Tsunayoshi

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EA and the Possible Decline of the US: Very Rough Thoughts

[Epistemic status: Uncertain, and also not American, so this is a 3rd party perspective]

As for the likelihood of some form of collapse, to me the current trajectory of polarization in the US seems unsustainable. Nowadays, members of both parties are split about whether they consider members of the other party "a threat to their way of life"(!)  and feelings towards the other party are rapidly declining.  

I do not think that this is just a fluke, as many political scientists argue that this is driven by an ideological sorting and a creation of a "mega-identity", where race, education and political leanings now all align with each other. Political debate seems overwhelmingly likely to get more acrimonious when disagreement is not just about facts, but about your whole identity, and when you consider the other side to be your enemy.  

It is only a slight overstatement to say that members of both parties live in two very different realities. There is almost no overlap  in the trusted news organizations  and the unprecedentedly constant approval rating of Donald Trump indicates that neither side changed their mind much in response to new information coming in.   

On the up side, "67% comprise 'the Exhausted Majority', whose members share a sense of fatigue with our polarized national conversation, a willingness to be flexible in their political viewpoints, and a lack of voice in the national conversation.” My worry is that this majority is increasingly drowned out by the radical voices in traditional and social media. 

It is also pertinent that political collapse can happen very fast and without much warning, like the Arab Spring and the collapse of the Soviet Union showed, which came unexpected to observers. Decline can also take the form of persistent riots/unrest where no one party has the political capital/strength to reach an agreement with the rioters or to stop it. Consequently, if decline of the US seems likely and bad, I would worry about it possibly happening quickly (<10 years).

80k hrs #88 - Response to criticism

Hi Mark, thanks for writing this post. I only had a cursory reading of your linked paper and the 80k episode transcript, but my impression is that Tristan's main worry (as I understand it)  and your analysis are not incompatible:  

Tristan and parts of broader society fear that through the recommendation algorithm, users discover radicalizing content. According to your paper, the algorithm does not favour and might even  actively be biased against e.g conspiracy content.

 Again, I am not terribly familiar with  the whole discussion, but so far I have not yet seen the point made clearly (enough), that both these claims can be true: The algorithm could show less "radicalizing" content than an unbiased algorithm would, but  even these fewer recommendations could be enough to radicalize the viewers compared to a baseline where the algorithm would recommend no such content.  Thus, YouTube could be accused of not "doing enough".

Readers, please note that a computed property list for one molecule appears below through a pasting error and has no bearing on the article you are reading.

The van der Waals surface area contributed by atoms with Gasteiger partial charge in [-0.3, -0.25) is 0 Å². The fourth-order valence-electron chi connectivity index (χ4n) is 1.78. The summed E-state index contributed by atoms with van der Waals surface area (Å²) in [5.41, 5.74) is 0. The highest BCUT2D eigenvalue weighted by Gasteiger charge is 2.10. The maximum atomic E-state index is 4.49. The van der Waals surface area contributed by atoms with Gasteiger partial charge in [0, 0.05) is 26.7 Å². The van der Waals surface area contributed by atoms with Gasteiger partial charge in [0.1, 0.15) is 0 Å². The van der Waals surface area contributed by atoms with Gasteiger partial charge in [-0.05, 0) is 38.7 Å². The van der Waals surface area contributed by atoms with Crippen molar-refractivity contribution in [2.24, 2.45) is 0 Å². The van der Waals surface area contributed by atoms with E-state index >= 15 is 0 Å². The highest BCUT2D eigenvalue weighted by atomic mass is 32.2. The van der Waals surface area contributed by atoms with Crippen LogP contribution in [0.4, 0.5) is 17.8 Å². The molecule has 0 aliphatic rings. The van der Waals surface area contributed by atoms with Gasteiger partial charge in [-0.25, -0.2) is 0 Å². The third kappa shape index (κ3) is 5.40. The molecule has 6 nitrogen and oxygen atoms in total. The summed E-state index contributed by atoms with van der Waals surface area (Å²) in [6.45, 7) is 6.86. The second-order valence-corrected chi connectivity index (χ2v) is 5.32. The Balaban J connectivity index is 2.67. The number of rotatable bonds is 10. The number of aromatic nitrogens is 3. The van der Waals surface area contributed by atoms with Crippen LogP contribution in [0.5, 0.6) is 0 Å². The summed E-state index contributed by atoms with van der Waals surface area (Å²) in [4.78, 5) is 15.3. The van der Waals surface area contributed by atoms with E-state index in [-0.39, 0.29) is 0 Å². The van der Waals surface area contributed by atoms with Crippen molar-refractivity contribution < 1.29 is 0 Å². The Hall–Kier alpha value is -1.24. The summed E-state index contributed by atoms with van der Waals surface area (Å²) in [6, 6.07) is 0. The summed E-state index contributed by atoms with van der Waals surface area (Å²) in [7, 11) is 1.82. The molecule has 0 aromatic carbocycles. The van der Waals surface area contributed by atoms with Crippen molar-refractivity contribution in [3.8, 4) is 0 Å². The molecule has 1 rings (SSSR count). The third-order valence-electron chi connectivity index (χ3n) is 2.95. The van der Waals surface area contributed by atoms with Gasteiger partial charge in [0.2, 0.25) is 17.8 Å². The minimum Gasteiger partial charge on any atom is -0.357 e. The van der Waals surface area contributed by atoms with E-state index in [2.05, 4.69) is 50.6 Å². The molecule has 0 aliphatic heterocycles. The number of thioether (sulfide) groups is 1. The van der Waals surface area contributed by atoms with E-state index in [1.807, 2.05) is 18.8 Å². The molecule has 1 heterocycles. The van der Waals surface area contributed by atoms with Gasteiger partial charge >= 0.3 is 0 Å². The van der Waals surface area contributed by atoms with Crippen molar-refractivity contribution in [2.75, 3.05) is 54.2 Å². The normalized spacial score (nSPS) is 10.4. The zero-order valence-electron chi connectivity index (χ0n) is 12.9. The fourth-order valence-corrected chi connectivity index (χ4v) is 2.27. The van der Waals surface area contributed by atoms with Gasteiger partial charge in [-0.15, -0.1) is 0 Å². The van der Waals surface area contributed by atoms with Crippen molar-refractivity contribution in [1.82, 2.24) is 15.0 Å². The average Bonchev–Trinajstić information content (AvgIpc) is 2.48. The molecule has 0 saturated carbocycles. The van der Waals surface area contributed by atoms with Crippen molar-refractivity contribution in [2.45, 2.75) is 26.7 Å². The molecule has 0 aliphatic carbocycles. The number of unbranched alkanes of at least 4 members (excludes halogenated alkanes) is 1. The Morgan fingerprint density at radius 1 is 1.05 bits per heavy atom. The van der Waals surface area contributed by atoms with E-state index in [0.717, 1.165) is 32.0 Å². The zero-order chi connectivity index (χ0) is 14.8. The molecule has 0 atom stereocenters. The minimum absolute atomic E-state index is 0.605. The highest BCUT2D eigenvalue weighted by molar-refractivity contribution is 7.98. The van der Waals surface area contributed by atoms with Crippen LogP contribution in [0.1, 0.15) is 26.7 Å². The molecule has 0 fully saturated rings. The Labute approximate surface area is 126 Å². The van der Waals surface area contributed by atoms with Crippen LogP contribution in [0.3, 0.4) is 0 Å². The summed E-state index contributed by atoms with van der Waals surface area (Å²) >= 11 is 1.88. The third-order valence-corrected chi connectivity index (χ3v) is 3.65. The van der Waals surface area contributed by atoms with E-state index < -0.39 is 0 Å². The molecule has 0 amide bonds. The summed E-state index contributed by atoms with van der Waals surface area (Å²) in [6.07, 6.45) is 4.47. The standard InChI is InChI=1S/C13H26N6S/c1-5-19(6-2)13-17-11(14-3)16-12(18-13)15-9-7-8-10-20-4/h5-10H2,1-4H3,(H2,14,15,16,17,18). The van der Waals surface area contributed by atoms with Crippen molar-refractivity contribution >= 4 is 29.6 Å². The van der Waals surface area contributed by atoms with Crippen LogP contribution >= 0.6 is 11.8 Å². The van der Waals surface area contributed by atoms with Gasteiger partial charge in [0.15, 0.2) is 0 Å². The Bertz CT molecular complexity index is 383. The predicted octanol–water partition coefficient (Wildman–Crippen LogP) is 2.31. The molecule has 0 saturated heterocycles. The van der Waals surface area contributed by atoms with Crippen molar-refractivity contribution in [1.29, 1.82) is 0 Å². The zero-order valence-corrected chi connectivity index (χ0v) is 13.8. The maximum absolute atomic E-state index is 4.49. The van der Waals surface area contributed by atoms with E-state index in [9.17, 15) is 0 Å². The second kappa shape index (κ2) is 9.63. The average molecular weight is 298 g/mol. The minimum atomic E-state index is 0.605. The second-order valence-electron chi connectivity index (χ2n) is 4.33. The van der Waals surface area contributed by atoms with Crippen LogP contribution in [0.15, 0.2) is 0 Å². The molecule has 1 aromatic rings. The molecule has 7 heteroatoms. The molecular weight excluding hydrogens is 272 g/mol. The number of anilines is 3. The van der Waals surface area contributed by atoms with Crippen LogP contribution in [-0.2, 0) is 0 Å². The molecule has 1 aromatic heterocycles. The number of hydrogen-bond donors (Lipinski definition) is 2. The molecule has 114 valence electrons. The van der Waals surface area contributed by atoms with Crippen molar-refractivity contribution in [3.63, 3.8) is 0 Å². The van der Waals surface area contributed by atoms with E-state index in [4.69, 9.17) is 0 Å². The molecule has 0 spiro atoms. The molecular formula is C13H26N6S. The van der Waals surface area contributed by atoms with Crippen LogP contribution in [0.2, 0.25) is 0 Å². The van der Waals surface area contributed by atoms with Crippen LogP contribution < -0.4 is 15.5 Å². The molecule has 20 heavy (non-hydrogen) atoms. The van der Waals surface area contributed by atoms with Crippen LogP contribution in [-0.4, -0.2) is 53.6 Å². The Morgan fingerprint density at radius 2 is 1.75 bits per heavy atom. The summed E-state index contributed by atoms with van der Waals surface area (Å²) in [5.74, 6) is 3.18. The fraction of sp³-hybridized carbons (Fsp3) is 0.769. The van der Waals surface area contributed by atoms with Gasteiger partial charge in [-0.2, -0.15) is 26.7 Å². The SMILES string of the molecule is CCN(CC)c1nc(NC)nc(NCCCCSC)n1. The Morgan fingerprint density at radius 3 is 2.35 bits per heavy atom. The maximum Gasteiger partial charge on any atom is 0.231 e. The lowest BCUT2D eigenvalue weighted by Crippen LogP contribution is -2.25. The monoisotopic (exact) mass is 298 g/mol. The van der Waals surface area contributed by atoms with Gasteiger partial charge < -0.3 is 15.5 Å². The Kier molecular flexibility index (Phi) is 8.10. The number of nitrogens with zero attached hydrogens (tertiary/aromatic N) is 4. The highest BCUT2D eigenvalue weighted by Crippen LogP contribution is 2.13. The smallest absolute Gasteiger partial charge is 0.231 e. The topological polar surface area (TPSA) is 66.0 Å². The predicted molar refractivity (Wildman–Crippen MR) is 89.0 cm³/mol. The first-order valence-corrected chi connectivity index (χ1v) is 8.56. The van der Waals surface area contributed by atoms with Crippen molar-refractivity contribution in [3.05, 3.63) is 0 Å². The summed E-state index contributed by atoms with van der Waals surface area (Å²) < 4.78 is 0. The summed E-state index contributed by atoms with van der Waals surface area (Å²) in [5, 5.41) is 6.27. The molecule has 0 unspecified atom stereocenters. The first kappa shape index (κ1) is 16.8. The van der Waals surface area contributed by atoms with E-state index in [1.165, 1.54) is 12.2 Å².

Your own paper cites this paper arguing that there is a clear pattern of viewership migration from moderate "Intellectual Dark Web" channels to alt-right content based on an analysis of user comments. Despite the limitation of using only user comments that your paper mentions, I think that commenting users are still a valid subset of all users and  their movement towards more radical content  needs to be explained, and that the recommendation algorithm is certainly a plausible explanation.  Since you have doubts about this hypothesis, may I ask if you think there are likelier ways these users have radicalized?

A way to test the role of the recommendation algorithm could be to redo the analysis of the user movement data for comments left after the change of the recommendation algorithm. If the movement is basically the same despite less recommendations for radical content, that is evidence that the recommendations never played a role like you argue in this post. If however the movement towards alt-right or radical content is lessened, it is reasonable to conclude that recommendations have played a role in the past, and by extension could still play a (smaller) role now.

80k hrs #88 - Response to criticism

In general I agree, but the forum guidelines do state "Polish: We'd rather see an idea presented imperfectly than not see it at all.", and this is a post explicitly billed as "response" that were invited by Rob. So if this is all the time Mark wants to spend on it, I feel it is perfectly fine to have a post that is only for people who have listened to the podcast/are aware of the debate.

Introducing Probably Good: A New Career Guidance Organization

* Good can mean quality and morality: Again, I liked that. We do mean it in both ways (the advice is both attempting to be as high quality as possibly and as high as possible in moral impact, but we are working under uncertainty in both parameters).  

For what it's worth, I liked the name specifically because to me it seemed to advertise an intention of increasing a lot of readers' impact individually by a moderate amount, unlike 80000's approach where the goal is to increase  fewer readers' impact by a large amount. 

I.e. unlike Michael I like the understatement in the name, but I agree with him that it does convey understatement. 

Avoiding Munich's Mistakes: Advice for CEA and Local Groups